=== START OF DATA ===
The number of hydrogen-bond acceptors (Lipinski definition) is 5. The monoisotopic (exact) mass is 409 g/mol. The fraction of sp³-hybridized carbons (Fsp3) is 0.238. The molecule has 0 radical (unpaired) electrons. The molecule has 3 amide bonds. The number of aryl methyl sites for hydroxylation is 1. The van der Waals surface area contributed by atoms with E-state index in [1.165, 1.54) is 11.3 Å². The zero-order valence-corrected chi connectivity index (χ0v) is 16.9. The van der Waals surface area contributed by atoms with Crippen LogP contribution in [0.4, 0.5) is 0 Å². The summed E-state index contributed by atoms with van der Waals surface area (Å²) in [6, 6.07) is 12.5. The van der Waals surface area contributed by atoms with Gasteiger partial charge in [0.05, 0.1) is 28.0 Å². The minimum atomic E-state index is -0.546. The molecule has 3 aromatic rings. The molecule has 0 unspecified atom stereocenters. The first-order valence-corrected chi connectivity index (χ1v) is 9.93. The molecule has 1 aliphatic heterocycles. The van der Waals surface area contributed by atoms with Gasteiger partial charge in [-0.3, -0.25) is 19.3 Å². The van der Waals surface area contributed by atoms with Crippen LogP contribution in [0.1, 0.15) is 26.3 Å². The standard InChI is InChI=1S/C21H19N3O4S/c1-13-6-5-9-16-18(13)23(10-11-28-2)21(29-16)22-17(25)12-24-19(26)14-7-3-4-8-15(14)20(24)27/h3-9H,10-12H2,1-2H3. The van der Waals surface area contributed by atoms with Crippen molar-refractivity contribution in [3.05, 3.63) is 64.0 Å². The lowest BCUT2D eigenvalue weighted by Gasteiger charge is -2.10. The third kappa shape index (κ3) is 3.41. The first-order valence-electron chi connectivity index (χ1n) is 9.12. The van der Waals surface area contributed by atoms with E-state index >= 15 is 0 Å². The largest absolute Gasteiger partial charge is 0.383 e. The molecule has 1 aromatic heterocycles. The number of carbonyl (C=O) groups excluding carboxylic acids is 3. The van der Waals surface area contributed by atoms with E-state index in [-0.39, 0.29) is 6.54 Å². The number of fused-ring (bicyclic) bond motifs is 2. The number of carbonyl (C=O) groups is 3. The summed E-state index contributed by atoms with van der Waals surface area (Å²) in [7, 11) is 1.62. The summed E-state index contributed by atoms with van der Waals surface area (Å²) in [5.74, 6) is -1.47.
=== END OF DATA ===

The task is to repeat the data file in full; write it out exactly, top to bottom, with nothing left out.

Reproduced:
The number of hydrogen-bond acceptors (Lipinski definition) is 5. The monoisotopic (exact) mass is 409 g/mol. The fraction of sp³-hybridized carbons (Fsp3) is 0.238. The molecule has 0 radical (unpaired) electrons. The molecule has 3 amide bonds. The number of aryl methyl sites for hydroxylation is 1. The van der Waals surface area contributed by atoms with E-state index in [1.165, 1.54) is 11.3 Å². The zero-order valence-corrected chi connectivity index (χ0v) is 16.9. The van der Waals surface area contributed by atoms with Crippen LogP contribution in [0.4, 0.5) is 0 Å². The summed E-state index contributed by atoms with van der Waals surface area (Å²) in [6, 6.07) is 12.5. The van der Waals surface area contributed by atoms with Gasteiger partial charge in [0.05, 0.1) is 28.0 Å². The minimum atomic E-state index is -0.546. The molecule has 3 aromatic rings. The molecule has 0 unspecified atom stereocenters. The first-order valence-corrected chi connectivity index (χ1v) is 9.93. The molecule has 1 aliphatic heterocycles. The van der Waals surface area contributed by atoms with Gasteiger partial charge in [-0.3, -0.25) is 19.3 Å². The van der Waals surface area contributed by atoms with Crippen LogP contribution in [0.1, 0.15) is 26.3 Å². The standard InChI is InChI=1S/C21H19N3O4S/c1-13-6-5-9-16-18(13)23(10-11-28-2)21(29-16)22-17(25)12-24-19(26)14-7-3-4-8-15(14)20(24)27/h3-9H,10-12H2,1-2H3. The van der Waals surface area contributed by atoms with Crippen molar-refractivity contribution in [3.05, 3.63) is 64.0 Å². The lowest BCUT2D eigenvalue weighted by Gasteiger charge is -2.10. The third kappa shape index (κ3) is 3.41. The first-order valence-electron chi connectivity index (χ1n) is 9.12. The van der Waals surface area contributed by atoms with E-state index >= 15 is 0 Å². The largest absolute Gasteiger partial charge is 0.383 e. The molecule has 1 aromatic heterocycles. The number of carbonyl (C=O) groups excluding carboxylic acids is 3. The van der Waals surface area contributed by atoms with E-state index in [-0.39, 0.29) is 6.54 Å². The number of fused-ring (bicyclic) bond motifs is 2. The number of carbonyl (C=O) groups is 3. The summed E-state index contributed by atoms with van der Waals surface area (Å²) in [7, 11) is 1.62. The summed E-state index contributed by atoms with van der Waals surface area (Å²) in [5.74, 6) is -1.47.